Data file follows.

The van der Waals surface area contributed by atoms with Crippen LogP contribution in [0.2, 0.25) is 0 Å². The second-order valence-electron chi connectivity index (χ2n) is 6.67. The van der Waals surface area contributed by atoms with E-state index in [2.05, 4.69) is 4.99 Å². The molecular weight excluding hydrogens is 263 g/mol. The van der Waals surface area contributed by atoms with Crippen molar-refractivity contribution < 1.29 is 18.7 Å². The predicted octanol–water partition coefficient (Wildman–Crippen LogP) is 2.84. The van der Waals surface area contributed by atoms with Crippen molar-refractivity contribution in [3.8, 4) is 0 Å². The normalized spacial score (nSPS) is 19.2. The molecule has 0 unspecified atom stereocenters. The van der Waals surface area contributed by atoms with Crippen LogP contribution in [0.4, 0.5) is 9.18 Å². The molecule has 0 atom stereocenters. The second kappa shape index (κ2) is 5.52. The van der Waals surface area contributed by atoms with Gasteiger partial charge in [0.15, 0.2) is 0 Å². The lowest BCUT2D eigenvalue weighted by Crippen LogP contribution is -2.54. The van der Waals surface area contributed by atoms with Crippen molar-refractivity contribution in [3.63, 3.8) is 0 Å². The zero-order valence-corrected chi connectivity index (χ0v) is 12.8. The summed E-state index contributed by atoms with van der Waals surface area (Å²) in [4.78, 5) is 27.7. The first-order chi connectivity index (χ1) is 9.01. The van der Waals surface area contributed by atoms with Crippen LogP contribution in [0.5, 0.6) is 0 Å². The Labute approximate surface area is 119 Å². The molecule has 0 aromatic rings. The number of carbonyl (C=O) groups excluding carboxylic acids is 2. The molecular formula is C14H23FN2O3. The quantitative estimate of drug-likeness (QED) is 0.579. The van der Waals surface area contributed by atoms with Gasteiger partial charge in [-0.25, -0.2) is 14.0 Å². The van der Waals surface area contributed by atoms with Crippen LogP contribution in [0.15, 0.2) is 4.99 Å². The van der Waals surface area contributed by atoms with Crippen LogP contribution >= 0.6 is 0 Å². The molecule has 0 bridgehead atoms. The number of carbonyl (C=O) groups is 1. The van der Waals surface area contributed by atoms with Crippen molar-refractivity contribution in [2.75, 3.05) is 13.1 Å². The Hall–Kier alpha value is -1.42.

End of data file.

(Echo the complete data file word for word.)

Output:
The van der Waals surface area contributed by atoms with Crippen LogP contribution in [0.2, 0.25) is 0 Å². The second-order valence-electron chi connectivity index (χ2n) is 6.67. The van der Waals surface area contributed by atoms with E-state index in [2.05, 4.69) is 4.99 Å². The molecular weight excluding hydrogens is 263 g/mol. The van der Waals surface area contributed by atoms with Crippen molar-refractivity contribution < 1.29 is 18.7 Å². The predicted octanol–water partition coefficient (Wildman–Crippen LogP) is 2.84. The van der Waals surface area contributed by atoms with Crippen molar-refractivity contribution in [3.8, 4) is 0 Å². The normalized spacial score (nSPS) is 19.2. The molecule has 0 unspecified atom stereocenters. The van der Waals surface area contributed by atoms with Crippen LogP contribution in [0.4, 0.5) is 9.18 Å². The molecule has 0 atom stereocenters. The second kappa shape index (κ2) is 5.52. The van der Waals surface area contributed by atoms with Gasteiger partial charge in [0.15, 0.2) is 0 Å². The lowest BCUT2D eigenvalue weighted by Crippen LogP contribution is -2.54. The van der Waals surface area contributed by atoms with Crippen molar-refractivity contribution in [3.63, 3.8) is 0 Å². The zero-order valence-corrected chi connectivity index (χ0v) is 12.8. The summed E-state index contributed by atoms with van der Waals surface area (Å²) in [4.78, 5) is 27.7. The first-order chi connectivity index (χ1) is 9.01. The van der Waals surface area contributed by atoms with Crippen LogP contribution in [0.5, 0.6) is 0 Å². The Labute approximate surface area is 119 Å². The molecule has 0 aromatic rings. The number of carbonyl (C=O) groups excluding carboxylic acids is 2. The molecular formula is C14H23FN2O3. The quantitative estimate of drug-likeness (QED) is 0.579. The van der Waals surface area contributed by atoms with Gasteiger partial charge in [-0.25, -0.2) is 14.0 Å². The van der Waals surface area contributed by atoms with Crippen LogP contribution in [0.15, 0.2) is 4.99 Å². The van der Waals surface area contributed by atoms with Crippen LogP contribution >= 0.6 is 0 Å². The molecule has 0 bridgehead atoms. The number of carbonyl (C=O) groups is 1. The van der Waals surface area contributed by atoms with Crippen molar-refractivity contribution in [2.75, 3.05) is 13.1 Å². The Hall–Kier alpha value is -1.42.